But keeping the noble intentions aside on this important topic, the book is exacting with under narrative at numerous places, yet giving over-worked wordplay and clunky descriptions. The book (apart from Harish's Story) is not overtly graphic in its sexual abuse scenes which takes away from some of its effect of the crime. It was also surprising to see no story from a female sexual abuser, which even though less prevalent is still important. It leads to a dangerous, indirect conclusion about only male abusers which i am sure was not the intention of the writer.

Having said that, all the stories in the book will shock, horrify, sadden, repulse and numb the readers. But underlying them is the small ray of hope that if the immediate family is sensitive enough to the signals a child may send out, he or she may be rescued from being victimized. This book is a mission to help ebb the trauma of survivors and inspire them to create awareness of the issue of child sex abuse amongst parents/guardians.

March 20, 2014

Book Review - 154 : Timmy in Tangles




Author : Shals Mahajan
Publisher : Duckbill Books
Illustrations by Shreya Sen


Timmi’s life is full of tangles: Her mother expects her to go to school even though she’s a raja; Idliamma eats up all her idlis and everyone thinks Timmi ate them ... and why can’t people understand that if you have a giant for a friend you can lift the roof to let the rain in?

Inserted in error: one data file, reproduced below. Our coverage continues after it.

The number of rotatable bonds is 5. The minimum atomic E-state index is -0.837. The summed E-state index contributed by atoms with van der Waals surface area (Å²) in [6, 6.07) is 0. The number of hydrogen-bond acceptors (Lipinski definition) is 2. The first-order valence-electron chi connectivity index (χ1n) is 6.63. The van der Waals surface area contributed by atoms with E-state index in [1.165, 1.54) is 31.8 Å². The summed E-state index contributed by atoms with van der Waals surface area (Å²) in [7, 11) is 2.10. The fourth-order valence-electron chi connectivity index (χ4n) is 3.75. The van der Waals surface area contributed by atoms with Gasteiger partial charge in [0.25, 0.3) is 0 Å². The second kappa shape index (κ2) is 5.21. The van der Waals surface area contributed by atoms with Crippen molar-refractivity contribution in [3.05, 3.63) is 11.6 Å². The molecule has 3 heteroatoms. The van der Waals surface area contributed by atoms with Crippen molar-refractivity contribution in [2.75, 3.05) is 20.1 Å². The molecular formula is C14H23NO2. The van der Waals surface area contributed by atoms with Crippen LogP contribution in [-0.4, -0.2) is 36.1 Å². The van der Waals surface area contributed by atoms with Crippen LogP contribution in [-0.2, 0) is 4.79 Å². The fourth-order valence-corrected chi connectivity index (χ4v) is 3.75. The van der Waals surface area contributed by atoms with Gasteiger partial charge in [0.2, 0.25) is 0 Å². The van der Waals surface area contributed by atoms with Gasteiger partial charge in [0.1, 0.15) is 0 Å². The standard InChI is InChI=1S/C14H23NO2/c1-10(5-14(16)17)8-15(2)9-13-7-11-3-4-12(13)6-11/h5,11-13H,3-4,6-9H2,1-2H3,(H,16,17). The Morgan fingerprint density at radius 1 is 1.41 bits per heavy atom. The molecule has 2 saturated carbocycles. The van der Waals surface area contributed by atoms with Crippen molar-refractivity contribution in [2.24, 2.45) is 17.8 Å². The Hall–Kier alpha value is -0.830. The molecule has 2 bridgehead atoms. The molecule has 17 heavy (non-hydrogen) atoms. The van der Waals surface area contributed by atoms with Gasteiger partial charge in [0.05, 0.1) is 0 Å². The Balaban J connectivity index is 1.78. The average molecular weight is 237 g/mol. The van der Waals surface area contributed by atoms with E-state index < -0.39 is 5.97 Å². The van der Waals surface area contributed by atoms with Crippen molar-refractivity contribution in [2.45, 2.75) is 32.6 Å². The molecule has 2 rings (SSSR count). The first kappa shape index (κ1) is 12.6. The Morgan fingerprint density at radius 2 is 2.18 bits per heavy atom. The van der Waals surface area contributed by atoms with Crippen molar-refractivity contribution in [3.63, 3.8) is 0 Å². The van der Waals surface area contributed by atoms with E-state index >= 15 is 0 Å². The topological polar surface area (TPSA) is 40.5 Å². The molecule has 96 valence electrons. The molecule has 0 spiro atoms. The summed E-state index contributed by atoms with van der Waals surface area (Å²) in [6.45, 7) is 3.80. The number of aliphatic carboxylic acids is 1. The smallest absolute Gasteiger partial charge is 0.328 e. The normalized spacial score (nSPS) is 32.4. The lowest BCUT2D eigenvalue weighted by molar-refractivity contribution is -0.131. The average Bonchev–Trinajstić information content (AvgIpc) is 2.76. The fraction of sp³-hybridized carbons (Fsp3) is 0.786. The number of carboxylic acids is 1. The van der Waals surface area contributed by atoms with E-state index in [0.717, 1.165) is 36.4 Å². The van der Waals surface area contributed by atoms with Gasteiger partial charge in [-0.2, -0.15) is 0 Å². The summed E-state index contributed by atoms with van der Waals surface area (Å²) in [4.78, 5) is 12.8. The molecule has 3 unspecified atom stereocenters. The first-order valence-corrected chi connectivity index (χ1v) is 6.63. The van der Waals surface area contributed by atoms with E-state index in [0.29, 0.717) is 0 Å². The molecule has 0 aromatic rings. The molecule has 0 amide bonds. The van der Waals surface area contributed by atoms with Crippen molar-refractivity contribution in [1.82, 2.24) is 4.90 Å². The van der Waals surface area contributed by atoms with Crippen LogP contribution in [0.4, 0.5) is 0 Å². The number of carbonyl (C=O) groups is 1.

Timmy in Tangles is a small little children graphic book which will sweep you away with the sincerity and sweetness of its lead protagonist. The writer's approach of storytelling to tell the narrative from the point of view of the child brings in a fresh perspective on the table. In just over 70 odd pages, author sweeps you away with Timmi's emotions - sad, sweet, funny and distressed. The book can engage readers of all ages, which is no mean feat in this age. The lines between reality and fiction are seamlessly blended in a contemporary, urban India where her experiences are told in an easy, impeccable manner. She comes from an non-orthodox family but that point is never forced into the story, but told with ease and finesse.